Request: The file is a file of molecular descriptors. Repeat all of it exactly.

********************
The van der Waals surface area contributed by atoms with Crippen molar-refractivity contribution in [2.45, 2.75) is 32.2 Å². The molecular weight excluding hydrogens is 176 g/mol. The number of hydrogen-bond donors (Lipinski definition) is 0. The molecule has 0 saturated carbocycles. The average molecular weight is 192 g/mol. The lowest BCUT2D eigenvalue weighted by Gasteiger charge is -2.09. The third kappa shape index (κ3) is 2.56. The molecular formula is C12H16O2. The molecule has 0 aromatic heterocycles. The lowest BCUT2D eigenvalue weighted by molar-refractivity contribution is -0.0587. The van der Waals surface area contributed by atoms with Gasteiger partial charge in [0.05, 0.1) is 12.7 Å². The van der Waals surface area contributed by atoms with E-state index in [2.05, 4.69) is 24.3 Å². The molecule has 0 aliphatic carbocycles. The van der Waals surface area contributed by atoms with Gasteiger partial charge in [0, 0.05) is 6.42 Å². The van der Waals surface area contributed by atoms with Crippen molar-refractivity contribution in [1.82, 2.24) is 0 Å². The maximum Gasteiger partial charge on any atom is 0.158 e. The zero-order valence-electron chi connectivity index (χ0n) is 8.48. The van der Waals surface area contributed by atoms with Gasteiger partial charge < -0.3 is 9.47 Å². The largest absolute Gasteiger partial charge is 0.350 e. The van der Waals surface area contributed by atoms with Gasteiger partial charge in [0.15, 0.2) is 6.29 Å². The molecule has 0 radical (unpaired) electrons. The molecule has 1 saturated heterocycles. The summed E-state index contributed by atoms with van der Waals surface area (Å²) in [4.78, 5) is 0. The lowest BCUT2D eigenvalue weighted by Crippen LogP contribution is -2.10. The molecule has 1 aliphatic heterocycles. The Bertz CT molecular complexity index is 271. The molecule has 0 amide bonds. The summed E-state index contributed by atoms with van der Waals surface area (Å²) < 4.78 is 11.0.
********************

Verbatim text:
The van der Waals surface area contributed by atoms with Crippen molar-refractivity contribution in [2.45, 2.75) is 32.2 Å². The molecular weight excluding hydrogens is 176 g/mol. The number of hydrogen-bond donors (Lipinski definition) is 0. The molecule has 0 saturated carbocycles. The average molecular weight is 192 g/mol. The lowest BCUT2D eigenvalue weighted by Gasteiger charge is -2.09. The third kappa shape index (κ3) is 2.56. The molecular formula is C12H16O2. The molecule has 0 aromatic heterocycles. The lowest BCUT2D eigenvalue weighted by molar-refractivity contribution is -0.0587. The van der Waals surface area contributed by atoms with Gasteiger partial charge in [0.05, 0.1) is 12.7 Å². The van der Waals surface area contributed by atoms with E-state index in [2.05, 4.69) is 24.3 Å². The molecule has 0 aliphatic carbocycles. The van der Waals surface area contributed by atoms with Gasteiger partial charge in [0, 0.05) is 6.42 Å². The van der Waals surface area contributed by atoms with Crippen molar-refractivity contribution in [1.82, 2.24) is 0 Å². The maximum Gasteiger partial charge on any atom is 0.158 e. The zero-order valence-electron chi connectivity index (χ0n) is 8.48. The van der Waals surface area contributed by atoms with Gasteiger partial charge < -0.3 is 9.47 Å². The largest absolute Gasteiger partial charge is 0.350 e. The van der Waals surface area contributed by atoms with Gasteiger partial charge in [0.15, 0.2) is 6.29 Å². The molecule has 0 radical (unpaired) electrons. The molecule has 1 saturated heterocycles. The summed E-state index contributed by atoms with van der Waals surface area (Å²) in [4.78, 5) is 0. The lowest BCUT2D eigenvalue weighted by Crippen LogP contribution is -2.10. The molecule has 1 aliphatic heterocycles. The Bertz CT molecular complexity index is 271. The molecule has 0 amide bonds. The summed E-state index contributed by atoms with van der Waals surface area (Å²) < 4.78 is 11.0.